Goodbye Sun; Hello SAD

Neuroscience

By: Caitlin Millett, 2nd year PhD candidate in the Neuroscience Program

SAD_manIt’s that time of year again- the end of daylight savings and the beginning of the dark season. As is ominously stated in Game of Thrones: Winter. Is. Coming.

While the majority of us look forward to seasonal festivities, millions can also expect feelings of depression, fatigue, irritability and poor sleep.

This form of mental illness, commonly known as the winter blues, is Seasonal Affective Disorder (SAD). SAD is disproportionately represented in populations furthest from the equator. It is estimated that 1-2% of North Americans have a mood disorder with a seasonal pattern, with 10% of New Englanders versus 2% of Floridians affected. Symptoms of SAD include feelings of hopelessness, low concentration, sluggishness, social withdrawal, unhappiness and irritability.

Decades of research has uncovered the culprit behind this debilitating illness: lack of sunlight and disruption of circadian rhythms.

Although most people are able to adequately adapt to the change in seasons, what makes some susceptible to seasonal depression? To understand how sunlight affects our mental health, we need to first understand the pathway by which our brains use sunlight to modulate certain behaviors and hormonal processes.

Synchronizing behaviors to light/dark cycles is highly-conserved across species and is the basis for behaviors like hibernation, as well as the more prosaic sleep-wake circadian rhythm. In humans, the hormone melatonin, produced by the pineal gland, is associated with dark cycles as it is secreted during the night. Furthermore, melatonin’s secretion corresponds to the length of darkness; as the nights get longer, melatonin secretion follows suit.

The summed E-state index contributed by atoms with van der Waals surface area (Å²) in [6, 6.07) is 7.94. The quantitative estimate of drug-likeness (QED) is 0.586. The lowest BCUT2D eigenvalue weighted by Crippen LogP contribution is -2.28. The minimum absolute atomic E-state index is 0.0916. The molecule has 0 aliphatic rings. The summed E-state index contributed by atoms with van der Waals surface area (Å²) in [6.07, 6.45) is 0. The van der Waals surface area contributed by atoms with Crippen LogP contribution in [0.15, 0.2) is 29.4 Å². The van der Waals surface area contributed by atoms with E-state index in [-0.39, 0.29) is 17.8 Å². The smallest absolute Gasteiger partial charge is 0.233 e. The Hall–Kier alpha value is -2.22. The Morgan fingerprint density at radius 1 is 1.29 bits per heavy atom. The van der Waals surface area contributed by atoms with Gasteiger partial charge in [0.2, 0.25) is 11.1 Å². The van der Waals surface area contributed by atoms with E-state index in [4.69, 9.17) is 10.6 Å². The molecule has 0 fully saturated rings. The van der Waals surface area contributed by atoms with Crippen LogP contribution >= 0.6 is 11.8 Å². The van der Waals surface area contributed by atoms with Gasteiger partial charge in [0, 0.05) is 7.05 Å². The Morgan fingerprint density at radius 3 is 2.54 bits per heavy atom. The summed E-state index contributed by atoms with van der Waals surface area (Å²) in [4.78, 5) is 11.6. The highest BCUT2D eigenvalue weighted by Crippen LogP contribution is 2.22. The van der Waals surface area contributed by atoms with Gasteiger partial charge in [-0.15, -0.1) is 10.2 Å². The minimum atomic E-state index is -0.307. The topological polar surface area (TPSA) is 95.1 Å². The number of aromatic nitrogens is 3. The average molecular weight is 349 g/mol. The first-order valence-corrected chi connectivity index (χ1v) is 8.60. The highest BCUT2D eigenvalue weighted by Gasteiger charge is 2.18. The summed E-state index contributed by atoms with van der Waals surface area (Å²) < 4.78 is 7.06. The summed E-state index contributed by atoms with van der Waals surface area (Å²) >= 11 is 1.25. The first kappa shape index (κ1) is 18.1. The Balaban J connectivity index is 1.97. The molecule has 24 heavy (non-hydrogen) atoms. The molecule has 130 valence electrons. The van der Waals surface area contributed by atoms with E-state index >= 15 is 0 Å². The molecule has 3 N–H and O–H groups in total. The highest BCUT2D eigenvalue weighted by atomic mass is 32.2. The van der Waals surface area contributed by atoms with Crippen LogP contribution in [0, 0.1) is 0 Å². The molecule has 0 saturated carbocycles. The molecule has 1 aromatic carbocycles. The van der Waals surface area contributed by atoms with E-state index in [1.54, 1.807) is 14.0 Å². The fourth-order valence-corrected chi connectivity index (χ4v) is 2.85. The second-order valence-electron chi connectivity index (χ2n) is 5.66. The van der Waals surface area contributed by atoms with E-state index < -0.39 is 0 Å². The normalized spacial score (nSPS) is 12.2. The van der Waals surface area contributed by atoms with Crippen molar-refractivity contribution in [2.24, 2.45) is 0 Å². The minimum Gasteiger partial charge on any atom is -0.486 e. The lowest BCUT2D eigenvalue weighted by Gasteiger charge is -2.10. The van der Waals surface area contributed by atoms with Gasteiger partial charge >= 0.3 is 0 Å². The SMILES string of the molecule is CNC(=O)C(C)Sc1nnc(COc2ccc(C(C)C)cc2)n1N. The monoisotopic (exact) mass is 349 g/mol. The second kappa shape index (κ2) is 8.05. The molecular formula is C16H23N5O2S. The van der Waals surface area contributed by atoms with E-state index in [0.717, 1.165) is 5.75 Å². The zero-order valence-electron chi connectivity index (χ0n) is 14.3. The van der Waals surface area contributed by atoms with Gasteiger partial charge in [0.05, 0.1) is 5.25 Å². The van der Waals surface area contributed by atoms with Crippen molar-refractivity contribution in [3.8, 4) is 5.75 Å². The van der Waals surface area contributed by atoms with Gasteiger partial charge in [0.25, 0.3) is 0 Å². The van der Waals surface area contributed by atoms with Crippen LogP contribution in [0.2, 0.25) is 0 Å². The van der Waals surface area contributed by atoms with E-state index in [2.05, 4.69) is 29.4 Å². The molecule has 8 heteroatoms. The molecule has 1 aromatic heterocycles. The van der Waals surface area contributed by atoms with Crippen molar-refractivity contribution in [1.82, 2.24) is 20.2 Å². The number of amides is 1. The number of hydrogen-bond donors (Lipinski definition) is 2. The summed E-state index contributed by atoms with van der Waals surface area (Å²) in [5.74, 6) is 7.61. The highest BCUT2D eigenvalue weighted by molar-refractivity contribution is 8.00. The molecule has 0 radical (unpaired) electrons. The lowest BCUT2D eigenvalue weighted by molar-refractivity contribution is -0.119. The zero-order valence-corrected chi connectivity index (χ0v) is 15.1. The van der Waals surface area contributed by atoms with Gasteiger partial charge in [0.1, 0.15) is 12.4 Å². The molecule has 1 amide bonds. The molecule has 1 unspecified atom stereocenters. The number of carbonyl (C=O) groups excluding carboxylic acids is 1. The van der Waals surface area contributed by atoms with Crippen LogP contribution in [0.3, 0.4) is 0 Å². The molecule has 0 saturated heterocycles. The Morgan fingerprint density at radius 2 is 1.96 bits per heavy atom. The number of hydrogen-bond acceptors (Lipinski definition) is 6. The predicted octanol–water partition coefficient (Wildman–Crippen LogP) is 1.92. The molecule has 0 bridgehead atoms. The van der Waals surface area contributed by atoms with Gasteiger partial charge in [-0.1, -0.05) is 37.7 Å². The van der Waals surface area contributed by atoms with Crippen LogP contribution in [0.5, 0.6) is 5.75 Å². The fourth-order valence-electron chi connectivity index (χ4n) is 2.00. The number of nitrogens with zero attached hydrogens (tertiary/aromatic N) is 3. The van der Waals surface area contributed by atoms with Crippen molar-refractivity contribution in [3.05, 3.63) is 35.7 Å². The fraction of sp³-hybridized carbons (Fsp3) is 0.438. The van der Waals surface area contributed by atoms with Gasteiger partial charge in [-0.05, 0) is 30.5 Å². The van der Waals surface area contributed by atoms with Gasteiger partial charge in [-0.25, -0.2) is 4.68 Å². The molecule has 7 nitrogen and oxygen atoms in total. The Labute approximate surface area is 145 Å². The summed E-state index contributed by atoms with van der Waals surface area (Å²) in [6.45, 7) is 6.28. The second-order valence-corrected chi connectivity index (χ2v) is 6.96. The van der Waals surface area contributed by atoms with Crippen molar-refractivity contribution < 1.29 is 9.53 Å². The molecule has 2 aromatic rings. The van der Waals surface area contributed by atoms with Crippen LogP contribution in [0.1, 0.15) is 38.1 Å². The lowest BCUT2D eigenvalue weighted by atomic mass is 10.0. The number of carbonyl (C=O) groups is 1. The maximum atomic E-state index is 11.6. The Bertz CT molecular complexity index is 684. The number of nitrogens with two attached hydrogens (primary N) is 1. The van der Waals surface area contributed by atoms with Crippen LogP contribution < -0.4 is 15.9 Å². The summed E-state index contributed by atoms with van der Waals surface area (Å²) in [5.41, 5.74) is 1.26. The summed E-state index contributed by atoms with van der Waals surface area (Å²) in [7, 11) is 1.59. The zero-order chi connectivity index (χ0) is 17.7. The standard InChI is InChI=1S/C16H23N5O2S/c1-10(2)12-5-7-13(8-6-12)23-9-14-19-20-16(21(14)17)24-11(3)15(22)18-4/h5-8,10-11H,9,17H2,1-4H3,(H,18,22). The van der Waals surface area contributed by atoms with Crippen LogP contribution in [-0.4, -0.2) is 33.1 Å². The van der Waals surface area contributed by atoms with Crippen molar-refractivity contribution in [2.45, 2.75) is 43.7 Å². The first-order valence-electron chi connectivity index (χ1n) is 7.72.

HSPH_scheme of retina to melatonin

Melatonin production is controlled by the suprachiasmatic nucleus (SCN) of the hypothalamus. The SCN maintains an autonomous rhythm which operates on an approximate 24-hour cycle; even outside of the body, as seen in the laboratory, SCN neurons will continue their circadian cycling.

Many studies have cited disruption in this circadian control center as a contributing factor to several mood disorders, including major depressive disorder and bipolar disorder. Even though these illnesses are not necessarily seasonal, both entail loss of consistent sleep/wake cycles as seen in SAD. One of the major forms of therapy for SAD is the use of artificial light, which alleviates symptoms in 60-80% of people. This indicates that it is not only the SCN implicated in the disease; in fact, various studies have pointed to mutations in a retinal pigment as the source.

The SCN does not only project to the pineal gland, but also has wide-ranging connections to other important areas in the brain. Therefore, if there is disruption in the SCN, the potential exists for many areas to be affected. Mood-regulating neurotransmitters such as dopamine, serotonin and norepinephrine follow circadian rhythms, and their disruption could have wide effects on mood and behavior.

230px-Light-box-therapyThough the etiology of SAD is not fully understood, genetic research into melanopsin as well as hypothalamic genes holds promise. Until there’s a cure, the use of antidepressants, therapy, and artificial light may help SAD sufferers through the upcoming dark months.

And with holidays approaching, spending time with family, friends and good food is something we can all benefit from!

If you or anyone you know is suffering from Seasonal Affective Disorder, or any mental illness, the Penn State Milton S. Hershey Medical Center is here for you. Please follow this link for more information.

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